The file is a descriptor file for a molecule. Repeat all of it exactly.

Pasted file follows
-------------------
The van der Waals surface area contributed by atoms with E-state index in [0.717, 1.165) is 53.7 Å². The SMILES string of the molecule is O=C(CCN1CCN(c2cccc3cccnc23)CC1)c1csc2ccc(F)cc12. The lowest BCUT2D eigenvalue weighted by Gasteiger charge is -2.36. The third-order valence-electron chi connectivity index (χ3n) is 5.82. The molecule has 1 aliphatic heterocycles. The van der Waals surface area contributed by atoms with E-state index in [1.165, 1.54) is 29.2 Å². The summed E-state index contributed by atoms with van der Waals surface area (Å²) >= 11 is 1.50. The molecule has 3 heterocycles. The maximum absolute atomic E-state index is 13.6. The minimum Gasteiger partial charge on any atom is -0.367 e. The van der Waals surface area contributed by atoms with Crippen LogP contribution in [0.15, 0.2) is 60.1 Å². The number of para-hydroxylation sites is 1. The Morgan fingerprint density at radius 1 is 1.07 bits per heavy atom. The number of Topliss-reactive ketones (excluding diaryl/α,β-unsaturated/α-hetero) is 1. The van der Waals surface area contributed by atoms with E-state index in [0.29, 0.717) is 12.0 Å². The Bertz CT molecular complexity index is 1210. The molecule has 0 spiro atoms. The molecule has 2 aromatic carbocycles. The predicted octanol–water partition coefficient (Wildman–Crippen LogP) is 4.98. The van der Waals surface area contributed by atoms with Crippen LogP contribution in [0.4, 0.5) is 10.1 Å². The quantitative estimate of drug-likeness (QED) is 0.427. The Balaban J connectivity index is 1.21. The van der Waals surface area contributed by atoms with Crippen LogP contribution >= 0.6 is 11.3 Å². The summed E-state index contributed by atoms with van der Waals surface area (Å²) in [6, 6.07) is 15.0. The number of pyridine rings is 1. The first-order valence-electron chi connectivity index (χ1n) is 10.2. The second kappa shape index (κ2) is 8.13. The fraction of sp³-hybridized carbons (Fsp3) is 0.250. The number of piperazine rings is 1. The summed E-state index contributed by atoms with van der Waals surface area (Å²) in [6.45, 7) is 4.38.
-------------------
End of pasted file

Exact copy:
The van der Waals surface area contributed by atoms with E-state index in [0.717, 1.165) is 53.7 Å². The SMILES string of the molecule is O=C(CCN1CCN(c2cccc3cccnc23)CC1)c1csc2ccc(F)cc12. The lowest BCUT2D eigenvalue weighted by Gasteiger charge is -2.36. The third-order valence-electron chi connectivity index (χ3n) is 5.82. The molecule has 1 aliphatic heterocycles. The van der Waals surface area contributed by atoms with E-state index in [1.165, 1.54) is 29.2 Å². The summed E-state index contributed by atoms with van der Waals surface area (Å²) >= 11 is 1.50. The molecule has 3 heterocycles. The maximum absolute atomic E-state index is 13.6. The minimum Gasteiger partial charge on any atom is -0.367 e. The van der Waals surface area contributed by atoms with Crippen LogP contribution in [0.15, 0.2) is 60.1 Å². The number of para-hydroxylation sites is 1. The Morgan fingerprint density at radius 1 is 1.07 bits per heavy atom. The number of Topliss-reactive ketones (excluding diaryl/α,β-unsaturated/α-hetero) is 1. The van der Waals surface area contributed by atoms with E-state index in [0.29, 0.717) is 12.0 Å². The Bertz CT molecular complexity index is 1210. The molecule has 0 spiro atoms. The molecule has 2 aromatic carbocycles. The predicted octanol–water partition coefficient (Wildman–Crippen LogP) is 4.98. The van der Waals surface area contributed by atoms with Crippen LogP contribution in [0.4, 0.5) is 10.1 Å². The quantitative estimate of drug-likeness (QED) is 0.427. The Balaban J connectivity index is 1.21. The van der Waals surface area contributed by atoms with Crippen LogP contribution >= 0.6 is 11.3 Å². The summed E-state index contributed by atoms with van der Waals surface area (Å²) in [6, 6.07) is 15.0. The number of pyridine rings is 1. The first-order valence-electron chi connectivity index (χ1n) is 10.2. The second kappa shape index (κ2) is 8.13. The fraction of sp³-hybridized carbons (Fsp3) is 0.250. The number of piperazine rings is 1. The summed E-state index contributed by atoms with van der Waals surface area (Å²) in [6.45, 7) is 4.38.